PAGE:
Going Green Mama shares life from the other side of the tracks...
There's a price you can pay for eating sustainably, organic and local. Erin shared her family's choices to emphasize quality over cost in a recent post.
But what if you'd don't have that luxury of a flexible budget?
In the more than two years since my husband lost his job and our income was halved, we've had to make choices and compromises, some that I wish we didn't have to make. Sure, I'd love to invest in organic milk, particularly since we have a few great dairies in the area. Sure, I'd love to eat locally grown chickens, but I have to justify the cost, and it becomes a splurge rather than a right.
So choices are made. But I can still sleep at night.
How do we do it? Here are some ways we don't sacrifice quality and safety on a tight food budget.
We eat locally. And I mean locally. Our garden is already producing, and we're getting many of our side dishes from a few feet away. And you can't get much closer than that. Other than the initial investment last year of putting the beds in, the cost is relatively minimal compared to what we're getting. (Consider $3 a quart for peas at the farmers market, compared to $2 for a package of heirloom pea seeds, and we've already gotten at least that!)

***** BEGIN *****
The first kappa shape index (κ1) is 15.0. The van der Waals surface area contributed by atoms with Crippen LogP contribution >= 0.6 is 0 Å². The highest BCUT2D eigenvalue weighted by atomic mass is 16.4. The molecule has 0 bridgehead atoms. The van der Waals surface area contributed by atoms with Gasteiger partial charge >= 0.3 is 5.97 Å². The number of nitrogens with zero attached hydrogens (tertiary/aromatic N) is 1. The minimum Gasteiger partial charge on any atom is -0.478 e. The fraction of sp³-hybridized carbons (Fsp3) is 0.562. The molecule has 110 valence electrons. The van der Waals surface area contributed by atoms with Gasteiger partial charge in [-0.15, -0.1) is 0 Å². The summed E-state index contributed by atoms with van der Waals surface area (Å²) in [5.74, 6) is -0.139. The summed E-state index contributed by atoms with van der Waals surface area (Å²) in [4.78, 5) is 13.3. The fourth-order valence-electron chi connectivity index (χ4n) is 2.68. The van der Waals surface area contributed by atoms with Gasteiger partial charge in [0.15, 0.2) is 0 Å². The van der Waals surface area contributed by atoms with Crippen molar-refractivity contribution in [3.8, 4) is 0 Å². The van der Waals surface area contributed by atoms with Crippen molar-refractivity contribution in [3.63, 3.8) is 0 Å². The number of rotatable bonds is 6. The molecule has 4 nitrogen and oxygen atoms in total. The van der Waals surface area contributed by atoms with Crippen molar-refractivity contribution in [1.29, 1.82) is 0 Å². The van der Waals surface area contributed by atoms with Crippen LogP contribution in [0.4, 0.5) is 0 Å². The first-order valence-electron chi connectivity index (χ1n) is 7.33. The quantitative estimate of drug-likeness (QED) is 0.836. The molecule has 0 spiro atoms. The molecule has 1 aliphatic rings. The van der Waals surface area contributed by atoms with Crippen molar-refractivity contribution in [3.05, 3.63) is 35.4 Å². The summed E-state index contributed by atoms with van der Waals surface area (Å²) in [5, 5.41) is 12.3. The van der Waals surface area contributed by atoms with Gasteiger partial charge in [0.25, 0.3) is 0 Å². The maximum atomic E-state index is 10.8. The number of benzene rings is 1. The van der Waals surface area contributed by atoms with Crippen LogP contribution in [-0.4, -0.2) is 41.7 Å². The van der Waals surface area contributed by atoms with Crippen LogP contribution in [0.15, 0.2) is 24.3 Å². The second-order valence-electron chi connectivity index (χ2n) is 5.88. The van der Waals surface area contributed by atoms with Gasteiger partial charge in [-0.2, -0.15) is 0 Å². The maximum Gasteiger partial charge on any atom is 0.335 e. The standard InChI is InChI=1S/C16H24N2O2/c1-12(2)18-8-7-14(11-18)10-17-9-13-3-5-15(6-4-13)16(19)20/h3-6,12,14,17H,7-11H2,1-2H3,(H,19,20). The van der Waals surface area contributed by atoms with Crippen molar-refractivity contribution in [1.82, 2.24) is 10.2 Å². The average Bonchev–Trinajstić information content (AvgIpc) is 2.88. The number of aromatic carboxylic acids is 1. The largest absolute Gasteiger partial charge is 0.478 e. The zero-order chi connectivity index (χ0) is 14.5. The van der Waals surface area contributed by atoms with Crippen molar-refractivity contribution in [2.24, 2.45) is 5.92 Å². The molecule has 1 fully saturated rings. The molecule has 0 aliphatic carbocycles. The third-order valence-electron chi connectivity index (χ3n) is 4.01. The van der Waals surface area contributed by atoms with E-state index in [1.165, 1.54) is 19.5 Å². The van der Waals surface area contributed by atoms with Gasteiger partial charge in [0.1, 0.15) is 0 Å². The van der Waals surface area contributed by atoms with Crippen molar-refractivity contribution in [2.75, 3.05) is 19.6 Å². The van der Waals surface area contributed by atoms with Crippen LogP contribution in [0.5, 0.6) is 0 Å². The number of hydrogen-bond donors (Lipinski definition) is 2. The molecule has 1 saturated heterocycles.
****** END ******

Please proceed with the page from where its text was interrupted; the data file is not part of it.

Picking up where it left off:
We make friends. While we do like to visit other farmers markets in the area, we have one that we're partial to, and we've gone to it since we first moved here and it was just a few stands. As a result, the vendors know me and my kids. And often, they'll cut us a break. On the few days my daughter is "buying" they'll accept whatever coins she's had on hand. And just Saturday, one vendor not only held back garlic scape that I'd missed the week before, but also handed them over at no charge, only on the promise that I'd report back whether the different varieties of garlic produced a different taste in scape.
We watch deals. One of our local groceries routinely clearances organic products that aren't near exprired, and we're able to get great deals. Like organic whipping cream - which in a few minutes' effort becomes organic butter - for 75 cents a pint. We can often find organic cheese and yogurts on sale as well, making it pennies in difference in cost from the other varieties.
We splurge. Sometimes, you've just got to relax, and you can make compromises at times to buy that locally grown chicken. Sure, it may mean a few extra dinner salads or pasta dishes during the week, but it's well worth the occasional trade.
So what do you do to stay on budget while supporting your food values?